The Ultimate Fighter
"It’s the biggest thing I’ve ever done." - Forrest Griffin
Eight years ago in Las Vegas, Forrest Griffin and Stephan Bonnar went to battle inside the Octagon to determine who would become the original Ultimate Fighter. Over the course of the gritty, three round affair, both men put it all on the line, and the outcome became an instant classic that launched a new era in mixed martial arts.
The bout created an eternal link between Griffin and Bonnar, and last Saturday morning at the UFC Fan Expo, they took another step into the record books as they were officially inducted into the UFC Hall of Fame.
The induction comes as a fitting bookend to the recently retired TUF alums’ respective careers, as both fighters have left their marks on the sport of mixed martial arts. In addition to “The Fight” being largely credited with recharging Zuffa’s heartbeat in the MMA world, Griffin and Bonnar each had memorable careers to look back on.
The 34-year-old Griffin carried the momentum from his TUF win into the light heavyweight ranks and eventually went on to become the champion of the 205-pound division. While Bonnar never experienced the same caliber of success as his counterpart, the “American Psycho” became a fan favorite for his willingness to trade leather with a collection of the sport’s best fighters.
Following the ceremony, Griffin and Bonnar shared their thoughts on entering the UFC Hall of Fame.
“Obviously it’s an honor,” Griffin said. “It’s the biggest thing I’ve ever done. What else do you hope for? It’s very cool for me because in other sports like football, basketball and baseball, guys like Jerry Rice have to wait five or seven years to be in the Hall of Fame. I definitely like the immediacy of it and it helps to lighten the load of not being able to compete at the level I would like to.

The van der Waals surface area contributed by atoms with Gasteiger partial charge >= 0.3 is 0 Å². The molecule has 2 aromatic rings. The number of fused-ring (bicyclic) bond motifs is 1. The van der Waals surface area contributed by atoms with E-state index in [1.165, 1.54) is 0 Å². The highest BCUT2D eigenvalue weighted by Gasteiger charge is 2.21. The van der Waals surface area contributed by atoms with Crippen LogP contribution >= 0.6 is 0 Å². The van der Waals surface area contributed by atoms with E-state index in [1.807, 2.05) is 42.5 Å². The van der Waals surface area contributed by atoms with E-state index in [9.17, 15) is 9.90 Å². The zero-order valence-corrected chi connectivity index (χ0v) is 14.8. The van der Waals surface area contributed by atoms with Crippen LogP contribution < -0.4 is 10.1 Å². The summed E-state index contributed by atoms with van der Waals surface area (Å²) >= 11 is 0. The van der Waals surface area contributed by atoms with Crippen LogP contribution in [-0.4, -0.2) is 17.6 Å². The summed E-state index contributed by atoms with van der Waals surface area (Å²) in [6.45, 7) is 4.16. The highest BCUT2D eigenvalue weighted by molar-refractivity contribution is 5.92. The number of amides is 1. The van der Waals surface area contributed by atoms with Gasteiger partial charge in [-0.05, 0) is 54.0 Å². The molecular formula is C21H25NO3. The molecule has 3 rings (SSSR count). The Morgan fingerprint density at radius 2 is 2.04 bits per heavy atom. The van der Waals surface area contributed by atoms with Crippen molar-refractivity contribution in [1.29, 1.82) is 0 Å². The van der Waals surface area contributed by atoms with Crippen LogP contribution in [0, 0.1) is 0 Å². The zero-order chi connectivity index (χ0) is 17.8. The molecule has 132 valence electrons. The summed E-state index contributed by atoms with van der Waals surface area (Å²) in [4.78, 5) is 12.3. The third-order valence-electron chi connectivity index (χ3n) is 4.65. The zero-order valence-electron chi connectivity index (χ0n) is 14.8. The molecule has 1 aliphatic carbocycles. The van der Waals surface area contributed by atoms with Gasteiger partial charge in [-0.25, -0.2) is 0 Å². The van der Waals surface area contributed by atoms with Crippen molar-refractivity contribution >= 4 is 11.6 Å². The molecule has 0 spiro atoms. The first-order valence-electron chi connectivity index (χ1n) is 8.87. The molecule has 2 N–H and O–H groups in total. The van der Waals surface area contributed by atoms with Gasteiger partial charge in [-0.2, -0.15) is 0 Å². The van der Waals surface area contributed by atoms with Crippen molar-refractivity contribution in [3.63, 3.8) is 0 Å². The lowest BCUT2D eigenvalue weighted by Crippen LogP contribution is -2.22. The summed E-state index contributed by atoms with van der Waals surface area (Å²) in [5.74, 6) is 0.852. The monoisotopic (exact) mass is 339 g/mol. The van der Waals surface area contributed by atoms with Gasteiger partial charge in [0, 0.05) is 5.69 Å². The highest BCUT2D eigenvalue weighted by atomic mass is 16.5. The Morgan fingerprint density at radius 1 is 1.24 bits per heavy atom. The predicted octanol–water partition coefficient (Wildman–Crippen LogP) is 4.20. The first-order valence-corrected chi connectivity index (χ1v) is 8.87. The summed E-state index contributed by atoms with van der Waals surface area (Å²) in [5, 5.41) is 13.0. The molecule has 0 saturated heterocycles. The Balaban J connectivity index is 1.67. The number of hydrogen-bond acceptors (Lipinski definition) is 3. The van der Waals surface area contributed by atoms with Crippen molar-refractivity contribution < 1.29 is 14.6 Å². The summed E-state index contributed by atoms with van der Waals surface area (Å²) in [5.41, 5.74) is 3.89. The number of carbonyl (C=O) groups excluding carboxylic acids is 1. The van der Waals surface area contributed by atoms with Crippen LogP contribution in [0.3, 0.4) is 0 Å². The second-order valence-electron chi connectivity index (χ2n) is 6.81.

“I just want to thank these guys for letting me be a part of this organization,” Bonnar offered. “Not just fighting in the cage, but all aspects of the organization. I love this sport more than anything and it’s been really hard letting all of that go and moving on. I want to thank the UFC for everything.
With their careers now behind them, Griffin and Bonnar are now faced with the difficult task of moving on from life inside the cage. Leaving the heat of competition can be a difficult task for athletes to overcome and the recent Hall of Fame inductees are no different.
“I was chosen for the show in 2004, and ever since then, my life has been all UFC,” Bonnar said. “Not just fighting, but everything I’ve done outside of fighting as well. Working as an analyst on different networks and calling the WEC fights were great experiences. I couldn’t tell you who was running for president but I could tell you everything about every fighter on the undercard. This last year has been really tough for me. It’s been retirement and putting the sport behind me. I’m trying to unveil the new chapter in my life and when I sat down and peeled all those versions of myself away, the one thing I had in common with every version of myself was the UFC.”
“Right now, I don’t know what is going to fill that void,” Griffin added. “There is definitely something to fighting - the highs and lows, the emotional input and output - I don’t know any other way to recreate that. Doing a Masters Division in a grappling tournament is not going to satisfy my need for competition. I have a need for competition. I like it and I enjoy it. I like to push myself. It’s fun and that’s why I fought. Athletic or not, I was built for fighting.
“I’m still a little disappointed about my body quitting and not being able to compete. It makes you look back at all the things you did wrong, things you didn’t handle well, poor performances, etc. There are a lot of regrets and I would change a lot if I could. But if I had to choose between this happening or not happening in my life, I would certainly pick it happening. There were a lot of positives for sure. But you always want more.”